You have said you want a leader who can represent the full House, make progress for the American people. My question is, who can fill that job?

    (LAUGHTER)

  • Judy Woodruff:

    If not Nancy Pelosi, who is it? Who are — name one or two people.

  • Rep.-Elect Abigail Spanberger:

    You know, and it's interesting. So I have tremendous respect for everything that Nancy Pelosi has done as a representative of her district, as a prior speaker of the House, and certainly as a leader of the Democratic Party.

    But I think that what we needed in Washington, and what we have had is a — we have a shift in new voices arriving in Washington at the lowest levels. And I think that, at the highest level, we also need a shift in the direction of the conversation. And that starts with changing the people who are directing that conversation.

    In terms of who would actually be next in line, no one has stepped forward at this point in time saying that they're going to run against her. So that makes that question a little bit harder to answer. But I think, in a vibrant House of Representatives, and certainly within a vibrant Democratic Party, there should be strong people who could step forward and who could usher in a new era, as we're pivoting with all of these new — these new members coming in.

  • Judy Woodruff:

    But you're just days away from having to have a vote on this, having to figure it out.

    Is there — are there no names out there that you would be prepared to support?

  • Rep.-Elect Abigail Spanberger:

    I have not yet been made aware of anyone who is — who's intending to run, apart from Leader Pelosi.

  • Judy Woodruff:

    So, the other thing, another point you made in this — after this — or after the election, you said Democrats shouldn't appear to be to partisan.

    I guess my question is, do you think that you shouldn't stand…

  • Rep.-Elect Abigail Spanberger:

    Yes.

  • Judy Woodruff:

    This is a president who is known for using very tough rhetoric, going right for the jugular in talking about Democrats.

  • Rep.-Elect Abigail Spanberger:

    Yes.

  • Judy Woodruff:

    Are you saying you should turn the other cheek?

    I mean, what should the approach be for Democrats?

  • Rep.-Elect Abigail Spanberger:

    I think it's the difference between offensive and defensive.

    I think, when we're looking at trying to solve problems, we need to talk about these issues that are impacting our communities and our districts as issues that impact the American people, like prescription drug costs and other related issues.

    When we're talking about upholding American values, when we're talking about who it is that we are as a people, that doesn't necessarily have to be partisan. I think that one of the things that in our district people are very tired of is the lack of civility and decency in politics.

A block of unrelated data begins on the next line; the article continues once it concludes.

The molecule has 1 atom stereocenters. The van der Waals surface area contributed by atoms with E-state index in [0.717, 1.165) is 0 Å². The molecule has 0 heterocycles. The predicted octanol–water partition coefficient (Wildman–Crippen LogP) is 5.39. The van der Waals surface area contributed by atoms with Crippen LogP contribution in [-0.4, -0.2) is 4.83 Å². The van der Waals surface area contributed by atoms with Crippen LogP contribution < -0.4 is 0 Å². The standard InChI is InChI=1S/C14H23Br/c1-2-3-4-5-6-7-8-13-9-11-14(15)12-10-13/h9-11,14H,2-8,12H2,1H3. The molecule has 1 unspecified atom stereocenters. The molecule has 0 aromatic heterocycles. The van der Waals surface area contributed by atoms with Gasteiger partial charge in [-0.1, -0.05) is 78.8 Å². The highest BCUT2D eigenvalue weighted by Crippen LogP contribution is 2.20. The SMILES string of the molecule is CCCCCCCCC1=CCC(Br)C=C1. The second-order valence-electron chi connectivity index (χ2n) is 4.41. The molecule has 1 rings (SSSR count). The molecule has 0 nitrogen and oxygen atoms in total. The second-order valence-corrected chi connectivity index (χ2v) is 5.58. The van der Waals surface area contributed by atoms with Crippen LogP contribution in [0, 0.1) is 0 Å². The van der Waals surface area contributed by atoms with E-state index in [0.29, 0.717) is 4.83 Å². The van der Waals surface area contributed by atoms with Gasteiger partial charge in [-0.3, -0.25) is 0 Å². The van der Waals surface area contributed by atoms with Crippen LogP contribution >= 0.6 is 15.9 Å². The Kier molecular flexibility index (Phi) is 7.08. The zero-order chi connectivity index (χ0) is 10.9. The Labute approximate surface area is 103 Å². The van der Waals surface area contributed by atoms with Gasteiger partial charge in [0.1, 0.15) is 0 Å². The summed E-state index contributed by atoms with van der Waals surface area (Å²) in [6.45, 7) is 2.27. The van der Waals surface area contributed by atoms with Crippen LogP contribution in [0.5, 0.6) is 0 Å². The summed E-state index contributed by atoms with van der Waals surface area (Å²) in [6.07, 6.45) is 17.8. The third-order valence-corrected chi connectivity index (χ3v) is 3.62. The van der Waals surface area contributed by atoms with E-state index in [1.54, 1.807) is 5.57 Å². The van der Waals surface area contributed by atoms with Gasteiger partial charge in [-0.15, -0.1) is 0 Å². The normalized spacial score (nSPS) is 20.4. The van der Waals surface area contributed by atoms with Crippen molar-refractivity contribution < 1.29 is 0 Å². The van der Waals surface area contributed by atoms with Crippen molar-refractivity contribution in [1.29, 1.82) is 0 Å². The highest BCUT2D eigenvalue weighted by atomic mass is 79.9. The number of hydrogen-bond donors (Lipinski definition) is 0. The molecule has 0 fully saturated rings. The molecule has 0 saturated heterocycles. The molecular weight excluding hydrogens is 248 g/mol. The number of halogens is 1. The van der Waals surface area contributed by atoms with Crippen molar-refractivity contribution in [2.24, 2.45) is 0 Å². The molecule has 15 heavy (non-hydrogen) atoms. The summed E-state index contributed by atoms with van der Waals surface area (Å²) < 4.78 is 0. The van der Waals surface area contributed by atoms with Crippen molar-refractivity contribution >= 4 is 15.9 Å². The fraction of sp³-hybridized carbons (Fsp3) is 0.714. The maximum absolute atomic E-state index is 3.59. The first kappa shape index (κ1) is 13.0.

And so I think it's incredibly important that we stand up for our ideals, we stand up against attacks on the foundational principles of who we are, a free press, freedom of expression, freedom for people to be who they are, and certainly attacks on the intelligence community, and all of these things that we have seen in this shifting world that we're in.

    But it doesn't always have to be an us vs. them. It has to be that this is who we are, and we need to stand up for it, as opposed to a left vs. right, or Republicans vs. Democrats. It should be American values that we all stand up for.

    And, frankly, at this point, a lot of the loudest voices standing up for those values are Democrats. But turning everything into a partisan battle, I think, is where certain groups start to shut off, and it becomes a little bit less effective.

  • Judy Woodruff:

    What about — well, in connection with that, a lot of talk about investigating the president, ethical and other misdeeds, alleged misdeeds on the part of the president, his family members of the administration.

    Where do you stand on that? A lot of Democrats are saying that's part of the responsibility of this new Congress.

  • Rep.-Elect Abigail Spanberger:

    So, Congress has a variety of responsibilities, legislating, representing the people in their districts, and certainly being a check and balance on the executive branch.

    And so I think it's an incredibly important role that every member of Congress should be ready to play. And I think, in terms of particular discussions related to investigations that may move forward or may be suggested, the question there for me is, what's the goal?

    And I think that, is the goal understanding something that happened, so that we can avoid it from happening again? Is it — is it upholding the rule of law? All of those are sorts of questions that I think we need to be, as Democrats in the majority, ready to answer, because I think the most detrimental thing would be if it looks as though we're being hyperpartisan in our efforts to potentially pursue any investigations, as opposed to being driven by a desire to uphold the rule of law, being driven by a desire to ensure that particular things don't occur again, such as potential Russian meddling in our elections or something like that.

  • Judy Woodruff:

    It doesn't sound like you're ready to impeach the president.

  • Rep.-Elect Abigail Spanberger:

    If — I have not yet been presented with descriptions of impeachable offenses, so not yet, no.

  • Judy Woodruff:

    Congresswoman-elect Abigail Spanberger from Virginia, thank you very much for talking with us.

  • Rep.-Elect Abigail Spanberger:

    Thank you very much for having me.